By Robert Devet
KJIPUKTUK (Halifax) – Another session of the House in Nova Scotia. Another effort by the Liberals to erode collective bargaining.
Another rally by angry union members at the steps of the Legislature.
This time it is about Bill 148, the Public Services Sustainability Act. The legislation ensures that a wage framework of 0, 0, 1.0, 1.5, and .5 percent will be imposed on 75,000 teachers and provincial civil servants. Their salaries as a result will not even keep up with inflation.
Earlier teachers, members of the Nova Scotia Teachers Union (NSTU), had voted against a similar offer. Members of the Nova Scotia Government and General Employees Union (NSGEU) were set to vote on the same framework in January.
Teachers rejected the offer mostly because they wanted to go back to the bargaining table and see working conditions addressed as well. Bill 148 puts a stop to that.
Teaching has become more complex and more expensive, in a sense, yet any discussion of working conditions have been taken off the table through Bill 148, said Meg Ferguson, a teacher and president of the NSTU Halifax County Local.
“When you have a chance to sit at the table, have a conversation, and come to an agreement, than you can live with that,” Ferguson told the Halifax Media Co-op. “But Bill 148 takes that opportunity away.”
“The change in the classroom climate over the last 30 years is significant. We now recognize that students have a wide variety of needs. One lesson for one class no longer works. We also have students with special needs, and altogether that spectrum is so much greater now,” Ferguson said.
“To meet the needs of the students in the room, if there are 30 or 40 in a class, it’s impossible. Teachers are leaving the school feeling like they failed. It’s too hard when you know that there are five or six kids in a room that you really need to connect with, but you couldn’t get there.”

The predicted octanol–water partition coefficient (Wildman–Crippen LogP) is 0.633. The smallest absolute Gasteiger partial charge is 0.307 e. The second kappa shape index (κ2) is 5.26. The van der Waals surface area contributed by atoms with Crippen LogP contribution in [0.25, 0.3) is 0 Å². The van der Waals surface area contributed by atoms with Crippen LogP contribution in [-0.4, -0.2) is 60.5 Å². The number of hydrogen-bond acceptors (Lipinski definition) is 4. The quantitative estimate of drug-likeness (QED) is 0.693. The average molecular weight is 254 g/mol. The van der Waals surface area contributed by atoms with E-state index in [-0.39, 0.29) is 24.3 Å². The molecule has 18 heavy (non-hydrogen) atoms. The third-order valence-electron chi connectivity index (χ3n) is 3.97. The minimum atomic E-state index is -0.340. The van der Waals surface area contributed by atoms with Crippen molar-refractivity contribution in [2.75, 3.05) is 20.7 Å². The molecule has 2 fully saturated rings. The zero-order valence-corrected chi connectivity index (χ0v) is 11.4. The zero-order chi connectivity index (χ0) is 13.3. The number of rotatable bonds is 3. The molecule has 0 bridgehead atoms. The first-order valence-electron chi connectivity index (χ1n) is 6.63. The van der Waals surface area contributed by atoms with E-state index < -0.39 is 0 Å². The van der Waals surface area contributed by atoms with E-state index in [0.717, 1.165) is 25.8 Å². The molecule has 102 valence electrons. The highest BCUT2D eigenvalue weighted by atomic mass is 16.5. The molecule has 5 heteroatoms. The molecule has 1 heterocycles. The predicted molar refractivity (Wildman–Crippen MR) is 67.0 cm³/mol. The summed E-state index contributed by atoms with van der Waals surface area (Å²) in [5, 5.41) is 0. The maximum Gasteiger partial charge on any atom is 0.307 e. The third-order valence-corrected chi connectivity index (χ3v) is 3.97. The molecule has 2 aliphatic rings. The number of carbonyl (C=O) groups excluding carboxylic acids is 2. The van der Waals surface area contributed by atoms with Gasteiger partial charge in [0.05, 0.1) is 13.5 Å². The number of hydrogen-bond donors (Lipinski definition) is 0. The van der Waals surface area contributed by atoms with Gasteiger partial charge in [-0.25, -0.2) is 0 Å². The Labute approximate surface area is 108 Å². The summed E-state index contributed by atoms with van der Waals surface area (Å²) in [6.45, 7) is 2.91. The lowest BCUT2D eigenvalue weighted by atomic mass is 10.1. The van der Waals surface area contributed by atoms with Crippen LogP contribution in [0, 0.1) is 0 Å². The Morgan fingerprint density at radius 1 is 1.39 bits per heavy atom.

But now none of these issues can now be discussed at the bargaining table.
“I feel very disrespected. We had a process. We said that we want to talk about all the other things as well,” said Ferguson.
Judging by the crowd that gathered outside Province House many workers agreed with Ferguson.
A rally called by the NSTU and supported by the Nova Scotia Federation of Labour, the Canadian Union of Public Employees, the NSGEU, the Nova Scotia Nurses Union (NSNU) and many others, was well-attended by workers from all parts of Nova Scotia.
“We need to speak up loudly, and let the government know this is not right, Shelley Morse, president of the NSTU told the crowd that had gathered outside the Legislature.“You can’t bargain when you have a hammer held over your head.”
“Make no mistake,” said Janet Hazelton, president of the NSNU. “This legislation affects nurses as much as it affects civil servants and teachers. This legislation is intended to warn us be good boys and girls.”
“We haven’t even met with our employer yet, and already the relationship is strained. We shouldn’t have to beg for our wages. We shouldn’t have to apologize because we have pensions and retirement allowances and sick time. We negotiated these benefits. We gave stuff up for that. And yet they can just come in and take it away,” Hazelton said.
“The nurses are with you,” said Hazelton,” and we will take it as far as you want to go.”
“Bill 148 is about bullying,” said Jason MacLean, first vice president of the NSGEU. “We are here with all the other unions to show Stephen McNeil that he can’t push us around, we are not going to take it anymore.”
Danny Cavanagh, president of the NSFL, drew attention to a particularly mean-spirited move by the Liberal Chair of the Law Amendments Committee, preventing a hearing impaired witness to testify because he was late.
“What we just witnessed in Law Amendments makes it a sad day for people with disabilities,” Cavanagh said. “Shame on this government. The disrespect they showed to that brother. They don’t know what democracy is.”
“We will make sure that it is our mission to throw the goddamn McNeil government out of office,” Cavanagh concluded to loud cheers.” We are going to make sure that democracy is restored to this province.”.
Follow Robert Devet on Twitter @DevetRobert
This piece originally appeared at the Halifax Media Co-op